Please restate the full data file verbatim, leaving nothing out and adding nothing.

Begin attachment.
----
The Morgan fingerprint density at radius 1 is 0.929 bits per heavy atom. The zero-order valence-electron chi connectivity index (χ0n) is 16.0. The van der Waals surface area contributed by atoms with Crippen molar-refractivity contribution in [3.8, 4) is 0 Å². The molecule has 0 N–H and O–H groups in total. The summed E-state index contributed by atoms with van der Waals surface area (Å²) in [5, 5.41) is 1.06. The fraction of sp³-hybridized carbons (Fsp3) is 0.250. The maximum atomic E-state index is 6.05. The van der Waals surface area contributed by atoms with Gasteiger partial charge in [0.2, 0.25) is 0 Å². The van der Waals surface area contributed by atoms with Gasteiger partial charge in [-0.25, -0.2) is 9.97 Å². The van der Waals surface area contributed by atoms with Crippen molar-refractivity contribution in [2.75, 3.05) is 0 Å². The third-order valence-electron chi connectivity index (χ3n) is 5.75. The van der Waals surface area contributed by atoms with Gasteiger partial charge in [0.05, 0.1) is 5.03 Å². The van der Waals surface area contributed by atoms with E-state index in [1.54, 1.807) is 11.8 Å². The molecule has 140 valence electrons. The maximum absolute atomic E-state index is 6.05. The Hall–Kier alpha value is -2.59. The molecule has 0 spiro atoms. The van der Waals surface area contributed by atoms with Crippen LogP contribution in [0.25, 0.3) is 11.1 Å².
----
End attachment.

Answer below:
The Morgan fingerprint density at radius 1 is 0.929 bits per heavy atom. The zero-order valence-electron chi connectivity index (χ0n) is 16.0. The van der Waals surface area contributed by atoms with Crippen molar-refractivity contribution in [3.8, 4) is 0 Å². The molecule has 0 N–H and O–H groups in total. The summed E-state index contributed by atoms with van der Waals surface area (Å²) in [5, 5.41) is 1.06. The fraction of sp³-hybridized carbons (Fsp3) is 0.250. The maximum atomic E-state index is 6.05. The van der Waals surface area contributed by atoms with Gasteiger partial charge in [0.2, 0.25) is 0 Å². The van der Waals surface area contributed by atoms with Gasteiger partial charge in [-0.25, -0.2) is 9.97 Å². The van der Waals surface area contributed by atoms with Crippen molar-refractivity contribution in [2.75, 3.05) is 0 Å². The third-order valence-electron chi connectivity index (χ3n) is 5.75. The van der Waals surface area contributed by atoms with Gasteiger partial charge in [0.05, 0.1) is 5.03 Å². The van der Waals surface area contributed by atoms with E-state index in [1.54, 1.807) is 11.8 Å². The molecule has 140 valence electrons. The maximum absolute atomic E-state index is 6.05. The Hall–Kier alpha value is -2.59. The molecule has 0 spiro atoms. The van der Waals surface area contributed by atoms with Crippen LogP contribution in [0.25, 0.3) is 11.1 Å².